Located in the old town of Hoi An, Kim Bong used to be a prosperous ancient handicraft village. However, about 30 years until now, hardly do we find artisans with enough passion and creativity to pursue the traditional profession of his father.
One of the main reasons is that the key products mainly serve worship and spiritual purposes, not innovating along with the rising trends of life.
Le Ngoc Thuan said that when he started to carry out the project of making wooden artworks, he returned to Kim Bong carpentry village to order samples. What’s more, he requested the craftsmen here to shape them, then launch them for sale. Luckily they were enthusiastically welcomed by the customers. “I will connect large product sources with Kim Bong carpenters to develop more modern wooden art product lines,” Thuan said.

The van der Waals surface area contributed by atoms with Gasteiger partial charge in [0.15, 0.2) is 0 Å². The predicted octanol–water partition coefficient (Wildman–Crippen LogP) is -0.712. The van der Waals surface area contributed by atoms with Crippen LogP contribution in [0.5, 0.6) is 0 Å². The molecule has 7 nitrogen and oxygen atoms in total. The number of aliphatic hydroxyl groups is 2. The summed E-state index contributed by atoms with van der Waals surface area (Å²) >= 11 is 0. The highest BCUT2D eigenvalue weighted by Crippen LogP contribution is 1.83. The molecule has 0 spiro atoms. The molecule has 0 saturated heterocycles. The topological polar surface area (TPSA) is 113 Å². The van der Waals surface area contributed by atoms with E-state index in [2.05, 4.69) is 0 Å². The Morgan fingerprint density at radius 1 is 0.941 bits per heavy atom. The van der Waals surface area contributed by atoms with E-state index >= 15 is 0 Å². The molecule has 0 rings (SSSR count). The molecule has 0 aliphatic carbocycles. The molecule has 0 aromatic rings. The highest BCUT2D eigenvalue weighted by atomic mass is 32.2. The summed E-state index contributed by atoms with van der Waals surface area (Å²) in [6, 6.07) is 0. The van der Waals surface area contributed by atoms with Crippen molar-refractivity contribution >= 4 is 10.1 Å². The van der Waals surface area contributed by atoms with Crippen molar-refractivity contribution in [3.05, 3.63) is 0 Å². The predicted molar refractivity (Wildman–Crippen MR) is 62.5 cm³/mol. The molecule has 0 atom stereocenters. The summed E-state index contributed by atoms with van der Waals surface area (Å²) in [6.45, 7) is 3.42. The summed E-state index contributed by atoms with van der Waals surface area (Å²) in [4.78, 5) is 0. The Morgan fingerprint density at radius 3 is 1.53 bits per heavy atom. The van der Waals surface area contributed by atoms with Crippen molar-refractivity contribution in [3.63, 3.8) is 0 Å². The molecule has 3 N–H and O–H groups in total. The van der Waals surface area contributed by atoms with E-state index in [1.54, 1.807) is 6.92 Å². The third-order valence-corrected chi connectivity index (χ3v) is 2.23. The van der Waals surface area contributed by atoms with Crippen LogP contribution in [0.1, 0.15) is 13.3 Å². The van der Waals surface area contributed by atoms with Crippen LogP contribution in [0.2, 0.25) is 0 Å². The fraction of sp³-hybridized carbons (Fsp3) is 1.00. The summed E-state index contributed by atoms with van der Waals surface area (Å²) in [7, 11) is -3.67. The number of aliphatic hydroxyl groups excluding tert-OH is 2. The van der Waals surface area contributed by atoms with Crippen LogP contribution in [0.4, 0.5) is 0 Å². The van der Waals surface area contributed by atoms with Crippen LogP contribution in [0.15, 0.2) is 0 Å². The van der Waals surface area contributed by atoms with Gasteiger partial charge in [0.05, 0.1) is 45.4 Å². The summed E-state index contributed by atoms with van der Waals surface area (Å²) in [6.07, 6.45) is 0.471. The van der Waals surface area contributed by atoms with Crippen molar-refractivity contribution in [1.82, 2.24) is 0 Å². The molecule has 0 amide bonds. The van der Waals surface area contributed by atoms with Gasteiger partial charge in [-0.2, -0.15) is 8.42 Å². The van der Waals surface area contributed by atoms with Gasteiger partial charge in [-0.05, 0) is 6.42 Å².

Many international artists also unleash their creativity with firewood drifted into beaches or lakes, called the “driftwood sculpture” subject.
Although being well-trained in illustration art, British artist Lynn Muir has been into this art for the past 35 years. At his workplace in his hometown, overlooking the North Cornish beach in southwestern England, Muir looks for floating wood. Based on their shapes, he creates colorful, decorated doll statues.
Sometimes when Muir has an idea, he will dedicatedly find a piece of wood with a shape that fits the bill.
Once the ingredients are ready, Muir will saw, grind, chisel, and then use brushes and acrylic paint to form the final products – most of them are statues of different characters with funny expressions.
“The designs can be repeated but each work is unique because of the different wood texture and drawing style” – Muir wrote on his social account. This artist has had many private exhibitions. Along with that, his products are sold with prices ranging from a few tens to several hundred pounds.